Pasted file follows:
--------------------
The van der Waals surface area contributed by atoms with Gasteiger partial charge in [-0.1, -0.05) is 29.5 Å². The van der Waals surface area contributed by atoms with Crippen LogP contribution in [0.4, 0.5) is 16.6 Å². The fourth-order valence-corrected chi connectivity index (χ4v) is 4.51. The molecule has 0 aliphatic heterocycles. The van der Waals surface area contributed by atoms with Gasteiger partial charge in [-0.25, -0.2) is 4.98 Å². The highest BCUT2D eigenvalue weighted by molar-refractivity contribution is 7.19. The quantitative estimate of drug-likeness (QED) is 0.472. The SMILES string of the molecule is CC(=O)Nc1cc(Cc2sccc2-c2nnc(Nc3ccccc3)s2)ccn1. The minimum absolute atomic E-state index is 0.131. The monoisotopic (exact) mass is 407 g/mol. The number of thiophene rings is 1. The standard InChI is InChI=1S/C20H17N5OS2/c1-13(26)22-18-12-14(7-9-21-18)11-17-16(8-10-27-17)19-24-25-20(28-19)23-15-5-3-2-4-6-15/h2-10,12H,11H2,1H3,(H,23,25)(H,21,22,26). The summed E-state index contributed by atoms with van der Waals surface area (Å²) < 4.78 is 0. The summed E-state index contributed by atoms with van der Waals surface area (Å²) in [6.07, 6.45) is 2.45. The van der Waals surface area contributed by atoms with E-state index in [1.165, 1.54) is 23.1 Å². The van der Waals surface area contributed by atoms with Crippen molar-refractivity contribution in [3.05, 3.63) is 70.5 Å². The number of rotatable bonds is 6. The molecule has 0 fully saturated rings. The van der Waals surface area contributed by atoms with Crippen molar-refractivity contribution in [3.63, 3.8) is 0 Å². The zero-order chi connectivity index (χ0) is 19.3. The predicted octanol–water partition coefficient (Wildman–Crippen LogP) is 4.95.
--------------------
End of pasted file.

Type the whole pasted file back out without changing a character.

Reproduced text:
The van der Waals surface area contributed by atoms with Gasteiger partial charge in [-0.1, -0.05) is 29.5 Å². The van der Waals surface area contributed by atoms with Crippen LogP contribution in [0.4, 0.5) is 16.6 Å². The fourth-order valence-corrected chi connectivity index (χ4v) is 4.51. The molecule has 0 aliphatic heterocycles. The van der Waals surface area contributed by atoms with Gasteiger partial charge in [-0.25, -0.2) is 4.98 Å². The highest BCUT2D eigenvalue weighted by molar-refractivity contribution is 7.19. The quantitative estimate of drug-likeness (QED) is 0.472. The SMILES string of the molecule is CC(=O)Nc1cc(Cc2sccc2-c2nnc(Nc3ccccc3)s2)ccn1. The minimum absolute atomic E-state index is 0.131. The monoisotopic (exact) mass is 407 g/mol. The number of thiophene rings is 1. The standard InChI is InChI=1S/C20H17N5OS2/c1-13(26)22-18-12-14(7-9-21-18)11-17-16(8-10-27-17)19-24-25-20(28-19)23-15-5-3-2-4-6-15/h2-10,12H,11H2,1H3,(H,23,25)(H,21,22,26). The summed E-state index contributed by atoms with van der Waals surface area (Å²) < 4.78 is 0. The summed E-state index contributed by atoms with van der Waals surface area (Å²) in [6.07, 6.45) is 2.45. The van der Waals surface area contributed by atoms with E-state index in [1.165, 1.54) is 23.1 Å². The van der Waals surface area contributed by atoms with Crippen molar-refractivity contribution in [3.05, 3.63) is 70.5 Å². The number of rotatable bonds is 6. The molecule has 0 fully saturated rings. The van der Waals surface area contributed by atoms with Crippen molar-refractivity contribution in [3.63, 3.8) is 0 Å². The zero-order chi connectivity index (χ0) is 19.3. The predicted octanol–water partition coefficient (Wildman–Crippen LogP) is 4.95.